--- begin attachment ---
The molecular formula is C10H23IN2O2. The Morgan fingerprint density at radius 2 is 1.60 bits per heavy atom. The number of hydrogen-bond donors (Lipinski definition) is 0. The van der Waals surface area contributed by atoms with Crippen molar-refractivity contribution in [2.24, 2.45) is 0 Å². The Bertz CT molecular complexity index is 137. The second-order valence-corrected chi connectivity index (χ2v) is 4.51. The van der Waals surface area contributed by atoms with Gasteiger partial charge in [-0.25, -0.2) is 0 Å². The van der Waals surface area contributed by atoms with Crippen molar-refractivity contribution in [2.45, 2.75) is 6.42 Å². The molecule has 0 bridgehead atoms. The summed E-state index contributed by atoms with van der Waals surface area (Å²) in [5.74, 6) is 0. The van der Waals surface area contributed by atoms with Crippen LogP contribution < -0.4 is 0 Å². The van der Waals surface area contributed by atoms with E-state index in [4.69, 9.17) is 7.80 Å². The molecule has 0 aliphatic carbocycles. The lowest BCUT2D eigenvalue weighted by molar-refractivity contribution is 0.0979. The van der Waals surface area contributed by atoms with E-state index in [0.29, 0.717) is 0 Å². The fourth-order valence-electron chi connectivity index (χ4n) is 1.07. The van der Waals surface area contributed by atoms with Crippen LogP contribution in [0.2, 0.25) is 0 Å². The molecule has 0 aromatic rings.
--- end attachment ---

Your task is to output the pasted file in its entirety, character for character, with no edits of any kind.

The molecular formula is C10H23IN2O2. The Morgan fingerprint density at radius 2 is 1.60 bits per heavy atom. The number of hydrogen-bond donors (Lipinski definition) is 0. The van der Waals surface area contributed by atoms with Crippen molar-refractivity contribution in [2.24, 2.45) is 0 Å². The Bertz CT molecular complexity index is 137. The second-order valence-corrected chi connectivity index (χ2v) is 4.51. The van der Waals surface area contributed by atoms with Gasteiger partial charge in [-0.25, -0.2) is 0 Å². The van der Waals surface area contributed by atoms with Crippen molar-refractivity contribution in [2.45, 2.75) is 6.42 Å². The molecule has 0 bridgehead atoms. The summed E-state index contributed by atoms with van der Waals surface area (Å²) in [5.74, 6) is 0. The van der Waals surface area contributed by atoms with Crippen LogP contribution < -0.4 is 0 Å². The van der Waals surface area contributed by atoms with E-state index in [4.69, 9.17) is 7.80 Å². The molecule has 0 aliphatic carbocycles. The lowest BCUT2D eigenvalue weighted by molar-refractivity contribution is 0.0979. The van der Waals surface area contributed by atoms with E-state index in [0.29, 0.717) is 0 Å². The fourth-order valence-electron chi connectivity index (χ4n) is 1.07. The van der Waals surface area contributed by atoms with Crippen LogP contribution in [0.2, 0.25) is 0 Å². The molecule has 0 aromatic rings.